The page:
How to Use The Flex Belt

The Flex Belt’s instruction manual suggests a 30-day plan. For the first 4 weeks, you use it 5 times a week, so your abs have a 2-day rest period in which to recover. After that, you only need to use it 2 or 3 times a week for maintenance.

On the subject of saying things in so many words, the Flex Belt website (which doesn’t end in “.com” but for some strange reason ends in “.ca”, making it look like a Canadian website) features one Dr John Porcari enthusiastically telling us how wonderful this device is.

We looked for the good doctor elsewhere, and found the abstract of a paper he’d previously co-authored on the website of the National Center for Biotechnology Information (part of the US National Library of Medicine).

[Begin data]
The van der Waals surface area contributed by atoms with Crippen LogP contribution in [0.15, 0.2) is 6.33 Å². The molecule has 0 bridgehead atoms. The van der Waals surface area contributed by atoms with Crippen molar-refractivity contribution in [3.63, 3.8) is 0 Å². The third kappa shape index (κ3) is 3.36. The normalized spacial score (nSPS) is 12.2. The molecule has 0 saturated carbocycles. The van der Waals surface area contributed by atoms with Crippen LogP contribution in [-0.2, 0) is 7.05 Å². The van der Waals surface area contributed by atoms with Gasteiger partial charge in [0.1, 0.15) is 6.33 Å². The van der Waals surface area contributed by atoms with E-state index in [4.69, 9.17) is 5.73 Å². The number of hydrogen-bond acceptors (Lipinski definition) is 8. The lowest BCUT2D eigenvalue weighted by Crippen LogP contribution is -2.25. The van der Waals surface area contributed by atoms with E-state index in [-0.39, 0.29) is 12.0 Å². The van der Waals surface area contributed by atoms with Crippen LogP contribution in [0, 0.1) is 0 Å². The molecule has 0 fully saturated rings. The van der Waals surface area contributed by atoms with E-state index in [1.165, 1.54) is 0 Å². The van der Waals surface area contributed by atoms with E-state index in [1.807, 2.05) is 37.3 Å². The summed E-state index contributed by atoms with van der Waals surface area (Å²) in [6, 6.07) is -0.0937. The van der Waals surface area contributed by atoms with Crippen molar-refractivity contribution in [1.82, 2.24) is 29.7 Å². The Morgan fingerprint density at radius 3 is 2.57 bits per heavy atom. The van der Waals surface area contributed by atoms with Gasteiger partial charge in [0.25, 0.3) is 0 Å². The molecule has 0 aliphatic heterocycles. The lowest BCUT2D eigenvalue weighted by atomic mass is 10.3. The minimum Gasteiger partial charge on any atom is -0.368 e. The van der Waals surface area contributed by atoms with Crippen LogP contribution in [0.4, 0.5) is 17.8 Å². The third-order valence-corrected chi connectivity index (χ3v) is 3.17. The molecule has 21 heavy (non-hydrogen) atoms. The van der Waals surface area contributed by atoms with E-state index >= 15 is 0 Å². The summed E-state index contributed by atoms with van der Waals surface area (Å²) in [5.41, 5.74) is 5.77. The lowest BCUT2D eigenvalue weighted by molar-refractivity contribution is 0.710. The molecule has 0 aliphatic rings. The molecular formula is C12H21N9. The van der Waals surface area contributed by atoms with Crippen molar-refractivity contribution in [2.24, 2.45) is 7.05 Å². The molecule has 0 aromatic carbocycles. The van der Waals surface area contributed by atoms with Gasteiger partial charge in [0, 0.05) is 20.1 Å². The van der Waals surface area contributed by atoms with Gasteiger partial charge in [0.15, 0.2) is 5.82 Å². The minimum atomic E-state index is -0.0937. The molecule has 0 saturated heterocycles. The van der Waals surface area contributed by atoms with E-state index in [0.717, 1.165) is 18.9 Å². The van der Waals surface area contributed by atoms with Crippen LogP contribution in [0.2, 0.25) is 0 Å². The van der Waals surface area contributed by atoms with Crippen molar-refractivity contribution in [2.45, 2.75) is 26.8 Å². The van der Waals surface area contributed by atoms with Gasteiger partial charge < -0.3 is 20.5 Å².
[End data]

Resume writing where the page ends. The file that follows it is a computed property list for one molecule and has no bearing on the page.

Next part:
It was entitled “Effects of electrical muscle stimulation on body composition, muscle strength, and physical appearance” and described a study of the claims of electrical muscle stimulation (EMS) devices based on measurements were taken on volunteers.

Strangely enough, the paper concluded that “EMS had no significant effect on the any of the measured parameters. Thus, claims relative to the effectiveness of EMS for the apparently healthy individual are not supported by the findings of this study.”

Now, what could have changed his mind?

The Flex Belt Concerns:

  • We’re concerned that even though it’s an American company, based in America, the Flex Belt website wants us to think it’s Canadian. Why would that be?
  • We’re also concerned for the people reading websites and/or watching infomercials which hint at the prospect of transforming from couch potatoes to perfectly-formed human beings, while still lounging in front of the TV on their couch
  • And even though we’re not experts in the field of electromagnetics, we can’t help thinking that constantly zapping muscle cells with any kind of electricity, for any reason, is such a great idea in the first place